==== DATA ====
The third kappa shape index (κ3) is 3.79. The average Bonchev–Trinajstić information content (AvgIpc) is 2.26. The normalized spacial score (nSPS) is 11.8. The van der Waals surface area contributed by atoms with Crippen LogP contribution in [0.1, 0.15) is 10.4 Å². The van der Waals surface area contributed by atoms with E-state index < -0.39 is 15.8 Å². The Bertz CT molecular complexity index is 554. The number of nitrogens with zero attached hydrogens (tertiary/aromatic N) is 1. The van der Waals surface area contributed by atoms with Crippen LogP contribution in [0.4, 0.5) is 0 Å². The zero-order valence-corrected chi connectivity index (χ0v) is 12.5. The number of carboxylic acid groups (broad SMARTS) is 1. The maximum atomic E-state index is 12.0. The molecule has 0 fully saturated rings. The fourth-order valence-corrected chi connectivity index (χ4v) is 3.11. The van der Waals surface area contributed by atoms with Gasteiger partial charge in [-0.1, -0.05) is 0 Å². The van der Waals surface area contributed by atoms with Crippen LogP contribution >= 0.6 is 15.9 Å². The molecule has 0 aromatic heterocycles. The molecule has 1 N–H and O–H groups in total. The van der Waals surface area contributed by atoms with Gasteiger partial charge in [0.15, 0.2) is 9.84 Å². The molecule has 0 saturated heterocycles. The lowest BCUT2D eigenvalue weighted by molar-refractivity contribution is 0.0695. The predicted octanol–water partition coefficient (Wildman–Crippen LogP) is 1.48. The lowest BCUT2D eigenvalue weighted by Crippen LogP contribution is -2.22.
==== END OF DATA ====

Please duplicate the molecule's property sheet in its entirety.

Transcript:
The third kappa shape index (κ3) is 3.79. The average Bonchev–Trinajstić information content (AvgIpc) is 2.26. The normalized spacial score (nSPS) is 11.8. The van der Waals surface area contributed by atoms with Crippen LogP contribution in [0.1, 0.15) is 10.4 Å². The van der Waals surface area contributed by atoms with E-state index < -0.39 is 15.8 Å². The Bertz CT molecular complexity index is 554. The number of nitrogens with zero attached hydrogens (tertiary/aromatic N) is 1. The van der Waals surface area contributed by atoms with Crippen LogP contribution in [0.4, 0.5) is 0 Å². The zero-order valence-corrected chi connectivity index (χ0v) is 12.5. The number of carboxylic acid groups (broad SMARTS) is 1. The maximum atomic E-state index is 12.0. The molecule has 0 fully saturated rings. The fourth-order valence-corrected chi connectivity index (χ4v) is 3.11. The van der Waals surface area contributed by atoms with Gasteiger partial charge in [-0.1, -0.05) is 0 Å². The van der Waals surface area contributed by atoms with Crippen LogP contribution >= 0.6 is 15.9 Å². The molecule has 0 aromatic heterocycles. The molecule has 1 N–H and O–H groups in total. The van der Waals surface area contributed by atoms with Gasteiger partial charge in [0.15, 0.2) is 9.84 Å². The molecule has 0 saturated heterocycles. The lowest BCUT2D eigenvalue weighted by molar-refractivity contribution is 0.0695. The predicted octanol–water partition coefficient (Wildman–Crippen LogP) is 1.48. The lowest BCUT2D eigenvalue weighted by Crippen LogP contribution is -2.22.